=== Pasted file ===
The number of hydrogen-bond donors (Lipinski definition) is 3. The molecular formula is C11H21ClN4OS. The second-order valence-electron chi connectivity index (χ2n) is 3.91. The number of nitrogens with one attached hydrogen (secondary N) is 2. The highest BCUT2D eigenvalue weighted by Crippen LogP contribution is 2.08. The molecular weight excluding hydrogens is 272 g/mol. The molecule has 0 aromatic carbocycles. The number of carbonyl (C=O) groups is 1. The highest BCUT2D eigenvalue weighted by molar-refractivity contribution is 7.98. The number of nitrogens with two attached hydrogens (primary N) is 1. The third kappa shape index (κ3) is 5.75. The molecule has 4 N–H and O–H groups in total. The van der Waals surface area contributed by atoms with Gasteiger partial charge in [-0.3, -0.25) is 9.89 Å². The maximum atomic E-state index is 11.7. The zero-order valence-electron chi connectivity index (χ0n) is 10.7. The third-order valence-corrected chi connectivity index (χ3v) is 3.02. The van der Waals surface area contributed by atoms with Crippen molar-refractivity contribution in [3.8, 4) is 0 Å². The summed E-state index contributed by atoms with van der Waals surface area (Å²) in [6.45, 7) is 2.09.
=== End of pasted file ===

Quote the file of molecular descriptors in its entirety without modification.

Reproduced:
The number of hydrogen-bond donors (Lipinski definition) is 3. The molecular formula is C11H21ClN4OS. The second-order valence-electron chi connectivity index (χ2n) is 3.91. The number of nitrogens with one attached hydrogen (secondary N) is 2. The highest BCUT2D eigenvalue weighted by Crippen LogP contribution is 2.08. The molecular weight excluding hydrogens is 272 g/mol. The molecule has 0 aromatic carbocycles. The number of carbonyl (C=O) groups is 1. The highest BCUT2D eigenvalue weighted by molar-refractivity contribution is 7.98. The number of nitrogens with two attached hydrogens (primary N) is 1. The third kappa shape index (κ3) is 5.75. The molecule has 4 N–H and O–H groups in total. The van der Waals surface area contributed by atoms with Gasteiger partial charge in [-0.3, -0.25) is 9.89 Å². The maximum atomic E-state index is 11.7. The zero-order valence-electron chi connectivity index (χ0n) is 10.7. The third-order valence-corrected chi connectivity index (χ3v) is 3.02. The van der Waals surface area contributed by atoms with Crippen molar-refractivity contribution in [3.8, 4) is 0 Å². The summed E-state index contributed by atoms with van der Waals surface area (Å²) in [6.45, 7) is 2.09.